Friday evening, the Michigan men’s gymnastics team was outmatched in Columbus. While the Wolverines certainly were not the tournament favorite, they did not expect to finish last. However, after the team competition, Michigan finished with a total of 417.250, the lowest among the seven participating Big Ten teams.

Despite a poor outcome, head coach Kurt Golder remained focused on the positives.

“I’ve seen a team like Penn State do badly in Big Tens and then win NCAAs the following week,” Golder said. “I’m just going to try to restore their confidence. I’m always big on the positives. Take the good that we have and just build on that.”

Golder was not wrong. Despite a poor overall performance, Michigan had outstanding performances on Friday in team competition and then in the individual championships for the five Wolverines who qualified for the NCAA Championships.

Freshman Anthony McCallum was the story of the weekend for Michigan. McCallum stayed true to his No. 1 national ranking in vault, as he held the highest score both days with a 15.400 on Friday and a 15.675 on Saturday, breaking his personal record. With a remarkably high degree of difficulty, McCallum achieved this score without a perfectly stuck landing. While satisfied with McCallum’s performance, Golder believes the All-American freshman still has room to grow.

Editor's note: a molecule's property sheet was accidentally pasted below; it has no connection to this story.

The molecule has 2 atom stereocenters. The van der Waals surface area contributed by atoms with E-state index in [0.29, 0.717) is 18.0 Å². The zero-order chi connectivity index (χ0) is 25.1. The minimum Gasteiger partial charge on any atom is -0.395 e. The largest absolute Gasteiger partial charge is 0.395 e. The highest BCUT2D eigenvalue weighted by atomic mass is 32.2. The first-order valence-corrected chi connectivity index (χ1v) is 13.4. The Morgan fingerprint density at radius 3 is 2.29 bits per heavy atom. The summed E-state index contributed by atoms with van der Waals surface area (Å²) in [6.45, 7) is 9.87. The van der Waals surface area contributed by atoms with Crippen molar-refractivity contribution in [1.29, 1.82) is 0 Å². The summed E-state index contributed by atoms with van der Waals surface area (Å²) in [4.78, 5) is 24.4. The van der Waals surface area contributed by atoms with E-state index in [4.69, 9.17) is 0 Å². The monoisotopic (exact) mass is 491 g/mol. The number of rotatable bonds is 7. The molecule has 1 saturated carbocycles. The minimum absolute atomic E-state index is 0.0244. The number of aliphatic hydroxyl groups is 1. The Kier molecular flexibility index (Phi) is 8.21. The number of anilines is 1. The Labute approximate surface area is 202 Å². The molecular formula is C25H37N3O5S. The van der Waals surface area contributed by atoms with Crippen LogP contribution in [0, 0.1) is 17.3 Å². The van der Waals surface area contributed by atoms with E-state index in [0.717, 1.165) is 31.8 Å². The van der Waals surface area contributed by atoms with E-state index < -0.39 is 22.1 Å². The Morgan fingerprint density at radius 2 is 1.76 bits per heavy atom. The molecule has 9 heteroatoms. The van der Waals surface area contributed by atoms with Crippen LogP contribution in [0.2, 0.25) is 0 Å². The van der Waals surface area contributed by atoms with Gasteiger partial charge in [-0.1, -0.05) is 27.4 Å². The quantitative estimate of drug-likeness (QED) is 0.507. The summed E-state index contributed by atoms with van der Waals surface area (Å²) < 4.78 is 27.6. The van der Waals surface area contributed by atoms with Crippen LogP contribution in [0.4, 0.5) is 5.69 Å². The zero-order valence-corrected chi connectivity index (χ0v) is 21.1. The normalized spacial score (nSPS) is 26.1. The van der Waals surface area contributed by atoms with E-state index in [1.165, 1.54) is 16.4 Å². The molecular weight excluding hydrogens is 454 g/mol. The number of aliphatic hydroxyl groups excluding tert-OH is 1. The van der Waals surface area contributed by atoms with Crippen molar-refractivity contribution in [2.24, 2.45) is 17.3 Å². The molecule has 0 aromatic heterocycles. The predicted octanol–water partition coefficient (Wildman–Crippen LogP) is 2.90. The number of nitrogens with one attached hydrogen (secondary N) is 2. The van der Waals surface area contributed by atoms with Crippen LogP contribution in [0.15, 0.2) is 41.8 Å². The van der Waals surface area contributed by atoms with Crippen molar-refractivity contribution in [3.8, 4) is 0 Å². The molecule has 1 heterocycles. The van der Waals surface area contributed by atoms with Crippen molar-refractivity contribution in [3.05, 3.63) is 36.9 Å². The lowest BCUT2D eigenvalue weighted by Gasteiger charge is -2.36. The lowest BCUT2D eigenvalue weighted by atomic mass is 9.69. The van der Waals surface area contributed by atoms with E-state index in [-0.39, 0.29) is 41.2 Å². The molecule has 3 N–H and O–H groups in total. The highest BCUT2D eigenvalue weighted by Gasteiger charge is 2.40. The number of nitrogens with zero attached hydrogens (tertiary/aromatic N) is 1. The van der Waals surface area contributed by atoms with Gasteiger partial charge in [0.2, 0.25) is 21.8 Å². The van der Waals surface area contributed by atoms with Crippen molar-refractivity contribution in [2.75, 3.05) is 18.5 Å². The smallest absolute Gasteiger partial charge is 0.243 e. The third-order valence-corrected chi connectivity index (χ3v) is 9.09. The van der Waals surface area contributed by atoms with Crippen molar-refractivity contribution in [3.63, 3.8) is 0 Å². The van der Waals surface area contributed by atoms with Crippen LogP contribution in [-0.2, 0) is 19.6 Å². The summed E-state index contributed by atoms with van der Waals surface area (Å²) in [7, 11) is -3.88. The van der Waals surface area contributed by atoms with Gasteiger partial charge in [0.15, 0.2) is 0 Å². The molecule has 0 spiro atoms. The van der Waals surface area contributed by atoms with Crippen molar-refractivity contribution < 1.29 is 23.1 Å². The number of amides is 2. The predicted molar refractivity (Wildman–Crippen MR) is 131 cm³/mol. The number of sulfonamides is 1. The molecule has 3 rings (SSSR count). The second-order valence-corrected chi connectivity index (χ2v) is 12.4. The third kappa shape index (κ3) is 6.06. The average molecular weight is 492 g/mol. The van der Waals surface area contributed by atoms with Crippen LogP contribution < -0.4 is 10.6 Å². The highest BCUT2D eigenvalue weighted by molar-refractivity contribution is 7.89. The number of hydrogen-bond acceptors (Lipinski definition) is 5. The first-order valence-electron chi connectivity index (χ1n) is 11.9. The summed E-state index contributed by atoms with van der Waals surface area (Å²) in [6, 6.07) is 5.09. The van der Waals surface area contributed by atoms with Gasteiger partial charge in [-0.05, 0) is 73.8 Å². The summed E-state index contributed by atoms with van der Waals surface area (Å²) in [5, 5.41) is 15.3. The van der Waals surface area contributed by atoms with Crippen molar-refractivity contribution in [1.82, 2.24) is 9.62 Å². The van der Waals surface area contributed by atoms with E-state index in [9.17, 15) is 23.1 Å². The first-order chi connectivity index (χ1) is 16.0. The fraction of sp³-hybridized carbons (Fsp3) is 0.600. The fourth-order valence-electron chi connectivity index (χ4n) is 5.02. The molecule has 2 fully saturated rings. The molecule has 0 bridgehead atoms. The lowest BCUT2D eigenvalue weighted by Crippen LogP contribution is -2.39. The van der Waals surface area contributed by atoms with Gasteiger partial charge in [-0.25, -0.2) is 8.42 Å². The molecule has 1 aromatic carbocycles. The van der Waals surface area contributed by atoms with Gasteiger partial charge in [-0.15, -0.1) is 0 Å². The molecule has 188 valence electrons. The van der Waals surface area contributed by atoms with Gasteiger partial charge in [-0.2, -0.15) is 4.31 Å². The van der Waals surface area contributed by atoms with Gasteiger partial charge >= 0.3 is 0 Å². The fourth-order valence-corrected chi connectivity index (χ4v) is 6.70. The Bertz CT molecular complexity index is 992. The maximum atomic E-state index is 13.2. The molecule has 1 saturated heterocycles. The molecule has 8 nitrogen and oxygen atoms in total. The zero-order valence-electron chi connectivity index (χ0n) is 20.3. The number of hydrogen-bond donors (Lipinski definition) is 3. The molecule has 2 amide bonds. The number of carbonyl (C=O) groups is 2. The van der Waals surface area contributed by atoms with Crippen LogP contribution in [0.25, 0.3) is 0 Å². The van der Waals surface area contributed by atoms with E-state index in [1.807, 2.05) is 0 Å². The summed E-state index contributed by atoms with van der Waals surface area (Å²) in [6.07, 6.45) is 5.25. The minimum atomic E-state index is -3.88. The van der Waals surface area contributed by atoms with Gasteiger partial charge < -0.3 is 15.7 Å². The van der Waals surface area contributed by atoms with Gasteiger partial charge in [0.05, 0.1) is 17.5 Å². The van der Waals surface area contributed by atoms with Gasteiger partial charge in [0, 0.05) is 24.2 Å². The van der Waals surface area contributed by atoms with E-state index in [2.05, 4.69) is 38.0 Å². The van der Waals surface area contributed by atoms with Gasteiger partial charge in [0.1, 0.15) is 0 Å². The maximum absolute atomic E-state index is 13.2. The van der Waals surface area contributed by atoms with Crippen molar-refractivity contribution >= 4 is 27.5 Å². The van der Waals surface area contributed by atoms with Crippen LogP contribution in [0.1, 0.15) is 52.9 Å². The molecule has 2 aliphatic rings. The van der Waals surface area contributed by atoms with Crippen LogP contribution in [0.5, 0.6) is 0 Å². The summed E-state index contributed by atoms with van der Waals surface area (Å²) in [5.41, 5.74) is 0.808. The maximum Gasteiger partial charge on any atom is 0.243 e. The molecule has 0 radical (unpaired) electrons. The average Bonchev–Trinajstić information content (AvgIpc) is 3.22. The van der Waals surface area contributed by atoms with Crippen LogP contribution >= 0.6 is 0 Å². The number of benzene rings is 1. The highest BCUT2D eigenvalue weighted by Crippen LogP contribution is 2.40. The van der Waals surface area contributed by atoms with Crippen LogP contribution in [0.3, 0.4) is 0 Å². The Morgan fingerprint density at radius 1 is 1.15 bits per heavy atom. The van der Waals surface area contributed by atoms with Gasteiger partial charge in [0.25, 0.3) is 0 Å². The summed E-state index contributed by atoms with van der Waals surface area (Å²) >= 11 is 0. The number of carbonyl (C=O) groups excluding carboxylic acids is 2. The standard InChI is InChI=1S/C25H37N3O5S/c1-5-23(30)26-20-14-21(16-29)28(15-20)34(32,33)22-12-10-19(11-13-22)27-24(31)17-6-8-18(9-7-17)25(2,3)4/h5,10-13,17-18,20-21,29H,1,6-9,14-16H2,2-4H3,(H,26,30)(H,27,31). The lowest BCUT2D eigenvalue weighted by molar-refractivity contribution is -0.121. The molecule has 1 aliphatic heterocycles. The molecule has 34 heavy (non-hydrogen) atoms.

“(McCallum will) probably just get a little more consistent at perfecting the landing,” Golder said. “The vault was already a very high difficulty, and it is a very clean vault, but he usually gets a three-tenths deduction on the landing. He can make a huge score if he can stick.”

According to Golder, McCallum has a very bright future ahead. However, McCallum was not the only Wolverine freshman honored over the weekend. Both he and fellow freshman Emyre Cole earned first-team All-Big Ten accolades. Cole finished sixth in the all-around on Friday with an 84.950 and qualified for Saturday’s individual finals on floor.

Senior Colin Mahar, meanwhile, qualified in the still rings with a score of 15.400, matching his career high for the third meet in a row. He went on to achieve another impressive 15.000 in the individual championships the next day.

Despite the team’s performance, Golder remains confident in his athletes. With plenty of young talent, the Wolverines have a lot of potential for upward mobility. Michigan will look to avenge its woes in two weeks at the NCAA Championships.

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